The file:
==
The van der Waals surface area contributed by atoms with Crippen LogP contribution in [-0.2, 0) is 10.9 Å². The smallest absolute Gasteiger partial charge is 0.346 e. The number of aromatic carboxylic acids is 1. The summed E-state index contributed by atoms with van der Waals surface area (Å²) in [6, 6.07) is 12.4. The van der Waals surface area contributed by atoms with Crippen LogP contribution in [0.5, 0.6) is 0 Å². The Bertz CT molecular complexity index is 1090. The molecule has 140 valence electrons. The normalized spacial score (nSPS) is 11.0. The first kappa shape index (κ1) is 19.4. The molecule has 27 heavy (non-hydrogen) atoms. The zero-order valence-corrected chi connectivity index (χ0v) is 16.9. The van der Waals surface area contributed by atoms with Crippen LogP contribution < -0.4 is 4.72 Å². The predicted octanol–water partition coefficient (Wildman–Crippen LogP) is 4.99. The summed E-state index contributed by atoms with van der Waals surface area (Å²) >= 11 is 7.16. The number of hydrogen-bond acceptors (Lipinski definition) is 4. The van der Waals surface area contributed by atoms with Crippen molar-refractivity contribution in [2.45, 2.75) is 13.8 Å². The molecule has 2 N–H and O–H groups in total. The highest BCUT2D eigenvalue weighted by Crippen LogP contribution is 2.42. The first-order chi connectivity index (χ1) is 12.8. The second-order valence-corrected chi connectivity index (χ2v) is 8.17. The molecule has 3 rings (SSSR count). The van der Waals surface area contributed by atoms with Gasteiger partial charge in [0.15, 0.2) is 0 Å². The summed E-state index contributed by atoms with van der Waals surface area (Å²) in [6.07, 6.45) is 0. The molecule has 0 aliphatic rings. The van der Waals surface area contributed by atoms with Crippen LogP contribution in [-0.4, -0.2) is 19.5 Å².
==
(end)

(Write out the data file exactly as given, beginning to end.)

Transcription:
The van der Waals surface area contributed by atoms with Crippen LogP contribution in [-0.2, 0) is 10.9 Å². The smallest absolute Gasteiger partial charge is 0.346 e. The number of aromatic carboxylic acids is 1. The summed E-state index contributed by atoms with van der Waals surface area (Å²) in [6, 6.07) is 12.4. The van der Waals surface area contributed by atoms with Crippen LogP contribution in [0.5, 0.6) is 0 Å². The Bertz CT molecular complexity index is 1090. The molecule has 140 valence electrons. The normalized spacial score (nSPS) is 11.0. The first kappa shape index (κ1) is 19.4. The molecule has 27 heavy (non-hydrogen) atoms. The zero-order valence-corrected chi connectivity index (χ0v) is 16.9. The van der Waals surface area contributed by atoms with Crippen LogP contribution < -0.4 is 4.72 Å². The predicted octanol–water partition coefficient (Wildman–Crippen LogP) is 4.99. The summed E-state index contributed by atoms with van der Waals surface area (Å²) >= 11 is 7.16. The number of hydrogen-bond acceptors (Lipinski definition) is 4. The van der Waals surface area contributed by atoms with Crippen molar-refractivity contribution in [2.45, 2.75) is 13.8 Å². The molecule has 2 N–H and O–H groups in total. The highest BCUT2D eigenvalue weighted by Crippen LogP contribution is 2.42. The first-order chi connectivity index (χ1) is 12.8. The second-order valence-corrected chi connectivity index (χ2v) is 8.17. The molecule has 3 rings (SSSR count). The van der Waals surface area contributed by atoms with Gasteiger partial charge in [0.15, 0.2) is 0 Å². The summed E-state index contributed by atoms with van der Waals surface area (Å²) in [6.07, 6.45) is 0. The molecule has 0 aliphatic rings. The van der Waals surface area contributed by atoms with Crippen LogP contribution in [-0.4, -0.2) is 19.5 Å².